That’s right. The generation thatÂ reachedÂ adulthoodÂ around the turn of the 21st century, Generation Y, born between 1980 and the end of 1994, are blasting through the glass ceiling of aviation and setting new and long awaited norms for female pilots. Lady tailwheel and trike pilots behold, the doors are wide open and those with smarts, competence and determination are welcome into the world of aviation. If you dream of flying professionally, it’s in your power to make it happen.Â
I’m rooting for you ladies and I’m your biggest fan.Â I want every lady pilot to have the opportunity to earn a tailwheel endorsement and enjoy all the knowledge and flying finesse that includes.Â (FYI, just days left to apply for a LadiesLoveTaildraggers Tailwheel Endorsement Scholarship.)Â LINK TO APPLY.Â
Keep pushing and keep achieving ladies. The number of women who choose aviation right now affect the future of all women to follow. Our little snowball has barely begun to roll even though two inventive men opened the door for all of us more than 100 years ago. I am excited for the future of female pilots and at the same time confused by why we gals continue to lag so far behind.Â Happily, female millennial’s are a powerful force and are set to thrust us beyond the current and pitiful 7% of the U.S. pilot population.Â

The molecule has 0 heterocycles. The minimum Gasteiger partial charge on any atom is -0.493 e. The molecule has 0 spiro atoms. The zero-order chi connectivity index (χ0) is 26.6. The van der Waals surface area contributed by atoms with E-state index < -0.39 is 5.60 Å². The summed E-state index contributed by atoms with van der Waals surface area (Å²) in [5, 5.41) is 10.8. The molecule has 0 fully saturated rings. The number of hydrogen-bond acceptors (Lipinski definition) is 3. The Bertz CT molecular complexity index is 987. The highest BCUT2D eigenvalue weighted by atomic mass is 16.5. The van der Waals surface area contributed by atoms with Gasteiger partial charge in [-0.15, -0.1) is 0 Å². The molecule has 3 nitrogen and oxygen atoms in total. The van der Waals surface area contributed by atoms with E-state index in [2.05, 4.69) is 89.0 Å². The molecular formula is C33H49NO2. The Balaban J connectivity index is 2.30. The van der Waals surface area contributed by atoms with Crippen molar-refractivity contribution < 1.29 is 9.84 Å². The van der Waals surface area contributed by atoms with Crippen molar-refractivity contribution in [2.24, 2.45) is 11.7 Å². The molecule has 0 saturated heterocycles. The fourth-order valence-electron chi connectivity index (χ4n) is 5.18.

Without a significant change, without the number of female pilots increasing, my recent experience is what awaits you at any general aviation airport across America. Depending on the sex of your passenger, your skill as a pilot will be open for debate. VerificationÂ of that surrounds a landing I made at an area airport in my Decathlon. Had I arrived solo or with a woman passenger and strolled into the FBO, I doubt there would have been comments. But that windy day, I landed accompanied by my husband who was quietly sightseeing from the rear seat. After taxiing to the fuel pump, I refueled at the self-service then we walked together into the FBO. We were greeted by a couple male staff members.
FYI, on unicom it should have been clear I was the PIC; I broadcast my position multiple times before touching down.Â I was sitting in the pilot’s seat rolling up to the ramp/fuel pump and I was the person who refueled my plane. But still, somehow, walking through the FBO door I was greeted with this question, “So tell me, which of you landed that airplane in this crosswind?”
Somehow my answer “Me” didn’t seem adequate. Somehow the question didn’t seem fair. Frankly, I don’t know why I’m even writing this now. I think of myself as a pilot, not a ‘woman’ pilot. I don’t expect any special reactions or treatment from the ground crew when I land at airports but in turn, I don’t expect to be quizzed on my participation “landing” the airplane. I suppose I should focus on the positive – after assuring them that I was in fact the PIC, I was given a “10” for cross-wind landing skills.
Fast forward. We need enough gals flying in the future to swing the pendulum so that when YOU walk through the door of the FBO there won’t be a question, only a statement. “You made a great landing in that crosswind!”